Edmonton Economic Development Corporation

Edmonton Economic Development Corporation

April 18, 2012 14:01 ET

Edmonton Economic Development Corporation- Much More Than Sock Puppets: International Children's Festival

EDMONTON, ALBERTA--(Marketwire - April 18, 2012) - Theatre is to Edmonton what music is to Austin.

A million people live in Edmonton but the interplay between artist and audience makes the city seem much larger, especially when a festival is about to launch. Thirty years ago, there were two big theatre festivals in the city: a wild, avant-garde, occasionally controversial festival on the south side of the North Saskatchewan River: the Edmonton International Fringe Theatre Festival.

And on the other side of the river something just as wild, just as avant-garde, just as controversial: only with the occasional crying baby in the audience. The Northern Alberta International Children's Festival was launched by the Citadel Theatre, the largest theatre complex in western Canada, in downtown Edmonton.

It lasted 18 years at the intersection of office towers, Chinatown, and the city's largest convention centre. Until someone had another idea.

What about moving the children's festival to the historic community of St. Albert, to the north and west of Edmonton?

There was plenty of room in the Arden Theatre, designed by one of North America's most acclaimed architects, Alberta-born Douglas Cardinal. There was a mini-forest for picnics, on the banks of the mighty Sturgeon River. The festival could make and mold downtown St. Albert, over its five-day run every spring, paint it with sidewalk chalk and add a dose of urban spontaneity and clownery to one of Canada's safest, cleanest, wealthiest and most pristine suburban cities.

In downtown Edmonton, a children's festival would be a small splash of delight. In St. Albert, where the total population is just over 60,000, an infusion of 55,000 children and parents over five days feels like an explosion.

Every year, children's theatre artists from around the world come to five indoor and outdoor stages in the quaint, frontier-style downtown of St. Albert. Off the stages, there are street performers, storytellers, and enough crafts to cover the walls of every fridge in Edmonton.

This year, mainstage performers are from Russia, Ukraine, Iceland, Australia, the United States and, of course, Canada. Latin America, Africa and Asia have also brought magical work to downtown St. Albert in the last few years. The 30th anniversary edition, in 2011, was run by 147 performers from around the world, 850 volunteers from St. Albert and kids from all over Alberta.

As we've seen with juvenile fiction in recent years, some of the most surprising and beautiful theatre for adult audiences happens to have been written for teenagers. Shows that launch in St. Albert will end up in Edinburgh, Avignon and New York City.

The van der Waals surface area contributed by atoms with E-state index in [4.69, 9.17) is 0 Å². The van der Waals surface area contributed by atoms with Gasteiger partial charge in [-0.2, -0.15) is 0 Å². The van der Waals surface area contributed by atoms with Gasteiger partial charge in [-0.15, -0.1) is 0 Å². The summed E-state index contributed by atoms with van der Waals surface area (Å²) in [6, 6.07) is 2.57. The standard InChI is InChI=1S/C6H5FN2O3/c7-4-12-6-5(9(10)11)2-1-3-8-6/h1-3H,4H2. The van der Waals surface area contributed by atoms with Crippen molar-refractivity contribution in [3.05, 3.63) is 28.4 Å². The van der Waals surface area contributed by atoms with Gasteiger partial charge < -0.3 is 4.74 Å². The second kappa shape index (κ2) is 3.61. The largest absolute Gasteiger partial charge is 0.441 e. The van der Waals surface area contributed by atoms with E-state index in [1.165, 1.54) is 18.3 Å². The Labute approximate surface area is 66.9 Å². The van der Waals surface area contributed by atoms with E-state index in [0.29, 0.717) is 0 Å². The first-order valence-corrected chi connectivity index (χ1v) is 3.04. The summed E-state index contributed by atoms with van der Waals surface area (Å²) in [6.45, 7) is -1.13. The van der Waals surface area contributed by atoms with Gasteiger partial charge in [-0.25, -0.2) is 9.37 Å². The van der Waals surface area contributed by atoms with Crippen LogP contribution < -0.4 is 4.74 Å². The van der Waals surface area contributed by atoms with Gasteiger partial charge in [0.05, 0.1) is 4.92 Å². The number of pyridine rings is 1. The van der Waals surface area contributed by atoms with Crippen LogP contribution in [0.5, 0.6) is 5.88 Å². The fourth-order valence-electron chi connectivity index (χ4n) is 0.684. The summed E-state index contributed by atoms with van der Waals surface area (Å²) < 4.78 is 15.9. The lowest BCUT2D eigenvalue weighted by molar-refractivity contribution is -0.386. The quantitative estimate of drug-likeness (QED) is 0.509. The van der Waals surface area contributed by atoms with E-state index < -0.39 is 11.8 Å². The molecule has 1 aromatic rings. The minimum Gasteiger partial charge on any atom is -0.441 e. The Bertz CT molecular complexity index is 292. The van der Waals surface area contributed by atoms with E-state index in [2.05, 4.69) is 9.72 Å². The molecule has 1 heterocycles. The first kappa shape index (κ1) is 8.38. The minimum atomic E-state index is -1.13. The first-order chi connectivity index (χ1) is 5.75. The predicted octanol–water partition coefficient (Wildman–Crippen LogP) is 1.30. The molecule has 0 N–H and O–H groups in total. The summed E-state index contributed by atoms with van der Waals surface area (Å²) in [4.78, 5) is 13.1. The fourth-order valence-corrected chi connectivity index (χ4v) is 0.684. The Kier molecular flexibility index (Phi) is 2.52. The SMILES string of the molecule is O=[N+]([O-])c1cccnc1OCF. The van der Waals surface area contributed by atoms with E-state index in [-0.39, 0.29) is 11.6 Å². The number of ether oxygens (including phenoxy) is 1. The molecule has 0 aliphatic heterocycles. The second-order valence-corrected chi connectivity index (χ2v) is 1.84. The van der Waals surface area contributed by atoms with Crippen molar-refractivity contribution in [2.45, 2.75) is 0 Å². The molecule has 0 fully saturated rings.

St. Albert is more than a bedroom community. It was founded in 1861 by Catholic Missionary Father Albert Lacombe, who was hunting for good soil and a fine supply of fresh water and timber. Fort Edmonton wasn't far, and the Sturgeon River valley was on the trade route for First Nations people.

The city has a centre, and a soul, and it resides along the river - set in among the low-slung, renovated old time storefronts that now house restaurants, cafés, galleries and boutiques. St. Albert is a trilingual community thanks to its First Nations, francophone and Métis roots; you'll see English, French and Cree on downtown signs.

The 31st annual International Children's Festival, which runs May 29 to June 2, revolves around the theme of the giant red button - dare we press it? - which is reassuringly funny now that the Cold War has mostly ended. Dimitri Bogatirev, who grew up in Russia and ended up in Quebec's Cirque du Soleil, is presenting the red-button-centric, enormous and decidedly absurd AGA-BOOM to this year's festival.

"A lot of festivals are international, but that aspect of this festival is crucial," says Liz Nicholls, theatre critic for the Edmonton Journal. "They do a lovely job of bringing in work from places where children's theatre is not the B-team: Europe, Quebec, Latin America. And this inspires better and braver work from local playwrights."

There will be puppets, music, more clowns, First Nations and Métis storytelling and crafts, and a varied cast of street performers to entice children out of their school-and-soccer routine and into the realm of the imagination.

Contact Information

  • Edmonton Economic Development Corporation
    Renee Worrell
    Communications Manager External Relations